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The pandemic is fueling eating disorders, and Wisconsin lacks enough treatment

Posted at 6:50 PM, Nov 07, 2021
and last updated 2021-11-07 19:50:58-05

Wisconsin is currently recruiting more doctors, dietitians, and therapists who are specially trained to deal with eating disorders.

This comes as eating disorders are thriving during the pandemic. Hot line calls to the National Eating Disorders Association have been up 70 to 80 percent in recent months.

Rachel Quast can barely keep up with the calls she gets from people seeking help. She says the uptick started just a month or two into the pandemic.

“I’ve gotten some of the most heartbreaking calls,” Quast says. “Within one week I had two different parents call about their teenagers who were struggling and suicidal.”

Quast is a certified counselor in Milwaukee, and a national speaker on eating disorders.

She is the creator of "SHED" which stands for Self-Healing Through Education.

Quast’s own battle with eating disorders started when she was a kid. By 14, she weighed 54 pounds.

"They said I didn't have a whole lot longer to live,” Quast said. “I believe it because, just the way my heart was beating, and things were failing in my body, I could tell.”

Quast went through years of different treatment and some relapses for anorexia, bulimia, and binge eating.

It wasn't until finding she found her purpose in helping others and speaking out about the challenge, that she truly found healing.

“Stories like when I spoke at a junior high, and a counselor later telling me that afterwards, three kids confessed they were bulimic,” Quast said. “That helped me to know I was striking a chord, and helping people get well. That's really what I want for people so bad, complete physical, emotional, spiritual wellness. How can it not fill you up, knowing your pain is now serving other people?”

But Quast admits, she has never seen the demand for help so high. Neither has the UW Health System.

“We’ve seen the number of patients with eating disorders nearly double between 2019 and 2020,” said Dr. Paula Cody, the Medical Director of Adolescent Medicine at the University of Wisconsin. “We’ve also seen an increase in males admitted to the hospital with eating disorders. This uptick is likely here to say. I don’t think it’s a fluke, and I don’t think it’s just going to go away once the pandemic goes away.”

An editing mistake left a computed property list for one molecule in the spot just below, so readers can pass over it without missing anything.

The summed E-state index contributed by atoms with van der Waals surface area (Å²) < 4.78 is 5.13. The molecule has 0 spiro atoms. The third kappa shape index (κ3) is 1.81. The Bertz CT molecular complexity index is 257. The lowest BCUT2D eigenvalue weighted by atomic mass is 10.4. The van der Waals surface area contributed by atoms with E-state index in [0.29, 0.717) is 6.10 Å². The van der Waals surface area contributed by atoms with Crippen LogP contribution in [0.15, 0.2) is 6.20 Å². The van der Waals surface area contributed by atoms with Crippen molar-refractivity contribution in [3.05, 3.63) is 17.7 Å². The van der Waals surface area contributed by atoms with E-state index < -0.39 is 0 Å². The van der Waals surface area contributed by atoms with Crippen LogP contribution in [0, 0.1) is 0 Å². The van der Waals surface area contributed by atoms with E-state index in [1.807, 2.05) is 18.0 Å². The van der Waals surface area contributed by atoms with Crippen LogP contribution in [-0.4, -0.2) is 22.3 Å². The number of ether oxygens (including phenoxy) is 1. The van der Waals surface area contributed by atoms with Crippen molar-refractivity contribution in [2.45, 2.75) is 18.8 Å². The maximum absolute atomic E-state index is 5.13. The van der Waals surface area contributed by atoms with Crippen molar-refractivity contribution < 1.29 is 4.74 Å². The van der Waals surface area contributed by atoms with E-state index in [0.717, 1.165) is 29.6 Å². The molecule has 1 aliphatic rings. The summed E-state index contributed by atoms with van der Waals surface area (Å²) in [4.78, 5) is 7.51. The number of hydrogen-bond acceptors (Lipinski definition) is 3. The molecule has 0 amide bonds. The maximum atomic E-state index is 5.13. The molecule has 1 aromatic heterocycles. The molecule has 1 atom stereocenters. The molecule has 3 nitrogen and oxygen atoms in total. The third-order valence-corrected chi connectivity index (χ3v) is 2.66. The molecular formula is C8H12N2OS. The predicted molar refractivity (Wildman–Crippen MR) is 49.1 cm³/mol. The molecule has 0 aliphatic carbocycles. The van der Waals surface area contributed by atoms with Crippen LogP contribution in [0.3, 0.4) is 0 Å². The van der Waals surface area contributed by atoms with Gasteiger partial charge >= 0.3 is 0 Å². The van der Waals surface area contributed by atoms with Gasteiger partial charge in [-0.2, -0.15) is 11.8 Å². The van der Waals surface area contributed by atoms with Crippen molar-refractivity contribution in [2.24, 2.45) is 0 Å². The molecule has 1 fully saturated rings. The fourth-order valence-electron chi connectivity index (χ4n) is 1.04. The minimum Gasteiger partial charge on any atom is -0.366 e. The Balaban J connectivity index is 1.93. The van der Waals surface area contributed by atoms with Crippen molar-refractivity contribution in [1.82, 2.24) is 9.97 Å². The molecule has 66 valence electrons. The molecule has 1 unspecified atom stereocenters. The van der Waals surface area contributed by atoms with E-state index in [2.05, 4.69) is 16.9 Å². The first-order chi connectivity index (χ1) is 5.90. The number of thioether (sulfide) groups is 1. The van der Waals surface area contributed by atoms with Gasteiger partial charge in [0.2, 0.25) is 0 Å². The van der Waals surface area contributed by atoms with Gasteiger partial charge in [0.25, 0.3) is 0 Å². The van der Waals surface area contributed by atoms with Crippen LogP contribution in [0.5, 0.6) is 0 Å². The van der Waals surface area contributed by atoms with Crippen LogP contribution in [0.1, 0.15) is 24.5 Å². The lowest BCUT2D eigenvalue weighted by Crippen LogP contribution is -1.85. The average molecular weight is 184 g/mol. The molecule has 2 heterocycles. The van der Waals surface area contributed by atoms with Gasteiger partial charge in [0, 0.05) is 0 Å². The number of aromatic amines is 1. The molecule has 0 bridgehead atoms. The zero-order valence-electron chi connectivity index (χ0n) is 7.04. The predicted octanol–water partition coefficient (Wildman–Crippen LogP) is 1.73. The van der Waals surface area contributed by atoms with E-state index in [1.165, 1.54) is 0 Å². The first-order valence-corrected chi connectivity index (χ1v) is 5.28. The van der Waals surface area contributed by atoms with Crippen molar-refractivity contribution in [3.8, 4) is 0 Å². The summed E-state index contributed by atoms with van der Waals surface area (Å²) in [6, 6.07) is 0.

Dr. Cody says the pandemic intensified the problem by prompting more stress, loss of control, and isolation. It also led to increased social media use, more photo-shopped images, focus on the billion-dollar diet industry, and people forced to look at themselves so often on a screen for virtual meetings and school.

According to the Journal of Eating Disorders, 62 percent of people in the U.S. with anorexia have experienced a worsening of symptoms through the pandemic. While 35 percent of Americans with binge-eating disorders - which are far more common - reported an increase in episodes.

This all is made worse by a shortage of available treatment options here in Wisconsin, and nationwide.

“There’s difficulty finding therapists, because they are overbooked,” Dr. Cody said. “Demand is far outpacing supply. Eating disorder treatment facilities all have long wait lists as well, because this is something we just cannot keep up with. We’re working to increase the number of beds available and working with insurance companies to help increase their coverage of mental health diagnoses.”

"I get a lot of calls from people who just can't afford treatment, and that's where I see the biggest gap of health care,” Quast said. “If you don’t have insurance or money, where do you go for help?”

And it could have deadly consequences. Dr. Cody says eating disorders have one of the highest fatality rates of any mental health disorder.

Quast and Dr. Cody are among health leaders in Wisconsin fighting for more resources.

They say eating disorders are often misunderstood as a “white woman's disease.”

That leads to early red flags often being missed when it comes to men and boys - who make up at least 25 percent of eating disorder cases.

It also leads to missed warning signs when it comes to people of color.

“What I see, is people are addressing it once it's severe,” Quast said. “We should be addressing it younger, or before it’s even a problem. Let us try to educate and empower people when it comes to body image and healthy habits.”

In what can often feel like a hopeless situation, they want people struggling with eating disorders and their families to know you can triumph over them.

“You're never hopeless, you're never done,” Quast said. “Even if you've been struggling with an eating disorder for 50 years, miracles happen. I've seen them, I've been one.”

If you, or someone you know, is struggling with an eating disorder, the best place to start is with your primary care provider to get connected or referred to help. If you are waiting on a formal treatment program, there are organizations like the National Eating Disorders Association that will connect you to a mentor, or someone to talk with over the phone, or a support group to meet with in-person or online.

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